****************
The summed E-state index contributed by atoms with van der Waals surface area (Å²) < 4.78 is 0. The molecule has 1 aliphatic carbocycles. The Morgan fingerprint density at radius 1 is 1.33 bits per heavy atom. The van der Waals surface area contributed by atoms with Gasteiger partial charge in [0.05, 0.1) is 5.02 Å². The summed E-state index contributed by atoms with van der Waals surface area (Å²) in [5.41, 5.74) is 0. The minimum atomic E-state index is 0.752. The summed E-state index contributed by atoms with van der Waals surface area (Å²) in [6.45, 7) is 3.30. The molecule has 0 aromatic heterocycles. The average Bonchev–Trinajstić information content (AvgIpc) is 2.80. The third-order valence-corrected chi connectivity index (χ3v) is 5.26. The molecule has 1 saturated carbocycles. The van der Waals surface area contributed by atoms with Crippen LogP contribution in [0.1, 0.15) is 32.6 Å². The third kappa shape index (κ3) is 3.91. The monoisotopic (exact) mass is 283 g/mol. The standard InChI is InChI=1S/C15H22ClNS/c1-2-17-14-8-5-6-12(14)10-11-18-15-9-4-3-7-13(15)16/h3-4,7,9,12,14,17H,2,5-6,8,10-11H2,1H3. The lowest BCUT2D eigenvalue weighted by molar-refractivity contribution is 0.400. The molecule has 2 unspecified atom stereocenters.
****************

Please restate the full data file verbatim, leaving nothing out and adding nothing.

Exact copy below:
The summed E-state index contributed by atoms with van der Waals surface area (Å²) < 4.78 is 0. The molecule has 1 aliphatic carbocycles. The Morgan fingerprint density at radius 1 is 1.33 bits per heavy atom. The van der Waals surface area contributed by atoms with Gasteiger partial charge in [0.05, 0.1) is 5.02 Å². The summed E-state index contributed by atoms with van der Waals surface area (Å²) in [5.41, 5.74) is 0. The minimum atomic E-state index is 0.752. The summed E-state index contributed by atoms with van der Waals surface area (Å²) in [6.45, 7) is 3.30. The molecule has 0 aromatic heterocycles. The average Bonchev–Trinajstić information content (AvgIpc) is 2.80. The third-order valence-corrected chi connectivity index (χ3v) is 5.26. The molecule has 1 saturated carbocycles. The van der Waals surface area contributed by atoms with Crippen LogP contribution in [0.1, 0.15) is 32.6 Å². The third kappa shape index (κ3) is 3.91. The monoisotopic (exact) mass is 283 g/mol. The standard InChI is InChI=1S/C15H22ClNS/c1-2-17-14-8-5-6-12(14)10-11-18-15-9-4-3-7-13(15)16/h3-4,7,9,12,14,17H,2,5-6,8,10-11H2,1H3. The lowest BCUT2D eigenvalue weighted by molar-refractivity contribution is 0.400. The molecule has 2 unspecified atom stereocenters.